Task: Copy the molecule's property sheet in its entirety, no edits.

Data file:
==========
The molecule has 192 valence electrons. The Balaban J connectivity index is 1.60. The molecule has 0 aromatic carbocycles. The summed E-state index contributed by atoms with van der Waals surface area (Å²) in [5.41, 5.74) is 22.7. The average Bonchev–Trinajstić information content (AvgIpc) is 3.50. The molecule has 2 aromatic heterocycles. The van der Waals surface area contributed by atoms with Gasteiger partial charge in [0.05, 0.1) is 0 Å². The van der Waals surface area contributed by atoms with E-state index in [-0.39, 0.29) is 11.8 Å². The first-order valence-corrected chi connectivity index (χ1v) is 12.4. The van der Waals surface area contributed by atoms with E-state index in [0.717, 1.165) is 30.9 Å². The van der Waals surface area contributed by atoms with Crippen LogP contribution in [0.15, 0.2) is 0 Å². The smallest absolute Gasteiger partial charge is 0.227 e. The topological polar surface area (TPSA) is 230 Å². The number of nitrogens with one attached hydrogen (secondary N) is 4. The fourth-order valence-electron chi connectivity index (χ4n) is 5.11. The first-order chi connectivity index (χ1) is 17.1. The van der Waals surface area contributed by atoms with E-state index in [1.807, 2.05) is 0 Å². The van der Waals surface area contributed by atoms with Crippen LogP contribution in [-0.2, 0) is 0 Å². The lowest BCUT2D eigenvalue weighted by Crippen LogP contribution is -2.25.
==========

The molecule has 192 valence electrons. The Balaban J connectivity index is 1.60. The molecule has 0 aromatic carbocycles. The summed E-state index contributed by atoms with van der Waals surface area (Å²) in [5.41, 5.74) is 22.7. The average Bonchev–Trinajstić information content (AvgIpc) is 3.50. The molecule has 2 aromatic heterocycles. The van der Waals surface area contributed by atoms with Gasteiger partial charge in [0.05, 0.1) is 0 Å². The van der Waals surface area contributed by atoms with E-state index in [-0.39, 0.29) is 11.8 Å². The first-order valence-corrected chi connectivity index (χ1v) is 12.4. The van der Waals surface area contributed by atoms with E-state index in [0.717, 1.165) is 30.9 Å². The van der Waals surface area contributed by atoms with Crippen LogP contribution in [0.15, 0.2) is 0 Å². The smallest absolute Gasteiger partial charge is 0.227 e. The topological polar surface area (TPSA) is 230 Å². The number of nitrogens with one attached hydrogen (secondary N) is 4. The fourth-order valence-electron chi connectivity index (χ4n) is 5.11. The first-order chi connectivity index (χ1) is 17.1. The van der Waals surface area contributed by atoms with E-state index in [1.807, 2.05) is 0 Å². The van der Waals surface area contributed by atoms with Crippen LogP contribution in [-0.2, 0) is 0 Å². The lowest BCUT2D eigenvalue weighted by Crippen LogP contribution is -2.25.